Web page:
The adult, non-nephropathic ocular form of cystinosis typically only affects the eyes. It is characterized by photophobia due to corneal cystine accumulation, and rarely presents before adulthood.2
Detection of elevated cystine levels in white blood cells (WBCs) is considered the main diagnostic test for cystinosis. It can also be applied to assess the effectiveness of cystine-depleting therapy. Multiple methods of cystine measurement in WBCs have been developed over time, including cystine-binding protein assays, high-performance liquid chromatography (HPLC), or liquid chromatography-tandem mass spectrometry (LC-MS/MS).1,15,16,17
Tandem mass spectrometry is considered the current method of choice.1, 10
Newly diagnosed patients who have nephropathic cystinosis will almost always have WBC cystine levels in the range of 3 to 20 nmol half-cystine/mg protein.1, 10
It has been suggested that these elevated leukocyte cysteine levels at any age provides a definitive diagnosis. Control individuals and heterozygous carriers have levels ranging from <0.2 to <1.0 nmol half-cystine/mg protein, respectively.1, 10
Molecular testing of the CTNS
gene is considered important in genetic counseling and is generally recommended to confirm an initial diagnosis.1
It is not tested for with normal newborn screening. However, CTNS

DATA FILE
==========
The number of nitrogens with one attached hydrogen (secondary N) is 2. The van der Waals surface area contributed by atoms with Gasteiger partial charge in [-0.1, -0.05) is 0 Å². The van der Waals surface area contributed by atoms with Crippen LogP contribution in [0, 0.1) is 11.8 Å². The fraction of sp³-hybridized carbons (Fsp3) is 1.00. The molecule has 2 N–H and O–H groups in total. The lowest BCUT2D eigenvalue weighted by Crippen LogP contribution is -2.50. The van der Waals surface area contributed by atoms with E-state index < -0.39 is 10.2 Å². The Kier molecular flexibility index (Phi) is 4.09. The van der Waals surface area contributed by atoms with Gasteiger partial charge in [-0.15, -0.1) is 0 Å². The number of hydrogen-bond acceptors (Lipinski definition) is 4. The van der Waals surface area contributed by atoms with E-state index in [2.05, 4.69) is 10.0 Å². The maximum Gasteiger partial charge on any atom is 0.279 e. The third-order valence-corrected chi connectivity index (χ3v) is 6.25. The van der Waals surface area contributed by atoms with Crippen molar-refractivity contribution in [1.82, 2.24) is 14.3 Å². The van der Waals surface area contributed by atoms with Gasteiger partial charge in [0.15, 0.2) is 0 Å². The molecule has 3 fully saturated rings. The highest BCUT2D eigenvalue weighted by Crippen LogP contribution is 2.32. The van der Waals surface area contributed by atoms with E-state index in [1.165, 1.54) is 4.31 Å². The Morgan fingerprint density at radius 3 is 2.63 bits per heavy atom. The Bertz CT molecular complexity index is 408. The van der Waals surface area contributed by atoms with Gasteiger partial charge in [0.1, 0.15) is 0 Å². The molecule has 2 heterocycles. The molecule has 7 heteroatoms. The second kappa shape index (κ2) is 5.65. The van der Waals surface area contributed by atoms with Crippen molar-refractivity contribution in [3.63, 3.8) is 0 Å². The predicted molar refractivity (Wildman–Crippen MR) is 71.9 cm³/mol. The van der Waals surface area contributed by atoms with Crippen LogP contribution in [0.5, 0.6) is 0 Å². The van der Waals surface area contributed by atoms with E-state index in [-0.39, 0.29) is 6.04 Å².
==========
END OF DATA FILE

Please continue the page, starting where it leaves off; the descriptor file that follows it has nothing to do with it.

gene testing can be considered in a newborn or fetus with a strong positive family history. CTNS
gene testing can reveal ~95% of disease causing mutations.10
Detection of corneal cystine crystals by slit lamp examination is another possible option for confirming diagnosis. However, cystine corneal crystals do not appear with this method until the second year of life. This examination should be performed by an ophthalmologist familiar with the disease to identify and grade the crystal load in the cornea properly.10
Urinalysis in patients with nephropathic cystinosis can show a low specific gravity, overt glucosuria (with normal serum glucose), and mild-to-moderate albuminuria.2
Serum creatinine is usually normal in young children, unless they are dehydrated. Since many children with cystinosis have muscle wasting with poor growth, serum creatinine alone (which is a product of muscle breakdown) may be a poor marker of kidney function.